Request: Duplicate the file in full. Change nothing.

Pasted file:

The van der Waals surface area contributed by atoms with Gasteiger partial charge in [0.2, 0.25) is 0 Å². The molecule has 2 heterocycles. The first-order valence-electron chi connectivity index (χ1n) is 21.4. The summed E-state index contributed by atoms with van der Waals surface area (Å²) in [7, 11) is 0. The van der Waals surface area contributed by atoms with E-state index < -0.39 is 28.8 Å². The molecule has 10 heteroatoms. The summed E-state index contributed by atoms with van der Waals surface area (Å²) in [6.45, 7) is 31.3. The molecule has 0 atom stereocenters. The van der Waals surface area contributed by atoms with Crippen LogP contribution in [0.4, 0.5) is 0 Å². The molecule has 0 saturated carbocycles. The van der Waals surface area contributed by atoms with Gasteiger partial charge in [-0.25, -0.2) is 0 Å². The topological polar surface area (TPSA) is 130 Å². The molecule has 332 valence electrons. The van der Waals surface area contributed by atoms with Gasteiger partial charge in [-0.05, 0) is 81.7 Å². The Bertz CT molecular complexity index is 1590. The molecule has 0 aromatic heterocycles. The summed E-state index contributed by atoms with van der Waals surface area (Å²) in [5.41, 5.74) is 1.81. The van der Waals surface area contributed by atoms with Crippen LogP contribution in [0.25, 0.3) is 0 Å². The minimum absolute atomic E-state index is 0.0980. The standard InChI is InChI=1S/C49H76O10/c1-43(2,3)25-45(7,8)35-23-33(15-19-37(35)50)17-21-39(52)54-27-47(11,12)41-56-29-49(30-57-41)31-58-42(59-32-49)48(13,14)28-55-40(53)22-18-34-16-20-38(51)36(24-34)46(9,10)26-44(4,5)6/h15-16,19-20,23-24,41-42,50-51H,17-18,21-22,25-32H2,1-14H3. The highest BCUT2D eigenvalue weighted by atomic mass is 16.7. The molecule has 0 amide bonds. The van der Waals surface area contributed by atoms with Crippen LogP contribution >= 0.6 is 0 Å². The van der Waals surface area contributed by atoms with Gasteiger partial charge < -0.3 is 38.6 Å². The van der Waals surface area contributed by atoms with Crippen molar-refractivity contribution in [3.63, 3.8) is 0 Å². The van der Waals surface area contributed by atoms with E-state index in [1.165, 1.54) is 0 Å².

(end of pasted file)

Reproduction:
The van der Waals surface area contributed by atoms with Gasteiger partial charge in [0.2, 0.25) is 0 Å². The molecule has 2 heterocycles. The first-order valence-electron chi connectivity index (χ1n) is 21.4. The summed E-state index contributed by atoms with van der Waals surface area (Å²) in [7, 11) is 0. The van der Waals surface area contributed by atoms with E-state index < -0.39 is 28.8 Å². The molecule has 10 heteroatoms. The summed E-state index contributed by atoms with van der Waals surface area (Å²) in [6.45, 7) is 31.3. The molecule has 0 atom stereocenters. The van der Waals surface area contributed by atoms with Crippen LogP contribution in [0.4, 0.5) is 0 Å². The molecule has 0 saturated carbocycles. The van der Waals surface area contributed by atoms with Gasteiger partial charge in [-0.25, -0.2) is 0 Å². The topological polar surface area (TPSA) is 130 Å². The molecule has 332 valence electrons. The van der Waals surface area contributed by atoms with Gasteiger partial charge in [-0.05, 0) is 81.7 Å². The Bertz CT molecular complexity index is 1590. The molecule has 0 aromatic heterocycles. The summed E-state index contributed by atoms with van der Waals surface area (Å²) in [5.41, 5.74) is 1.81. The van der Waals surface area contributed by atoms with Crippen LogP contribution in [0.25, 0.3) is 0 Å². The minimum absolute atomic E-state index is 0.0980. The standard InChI is InChI=1S/C49H76O10/c1-43(2,3)25-45(7,8)35-23-33(15-19-37(35)50)17-21-39(52)54-27-47(11,12)41-56-29-49(30-57-41)31-58-42(59-32-49)48(13,14)28-55-40(53)22-18-34-16-20-38(51)36(24-34)46(9,10)26-44(4,5)6/h15-16,19-20,23-24,41-42,50-51H,17-18,21-22,25-32H2,1-14H3. The highest BCUT2D eigenvalue weighted by atomic mass is 16.7. The molecule has 0 amide bonds. The van der Waals surface area contributed by atoms with Crippen LogP contribution >= 0.6 is 0 Å². The van der Waals surface area contributed by atoms with Gasteiger partial charge < -0.3 is 38.6 Å². The van der Waals surface area contributed by atoms with Crippen molar-refractivity contribution in [3.63, 3.8) is 0 Å². The van der Waals surface area contributed by atoms with E-state index in [1.165, 1.54) is 0 Å².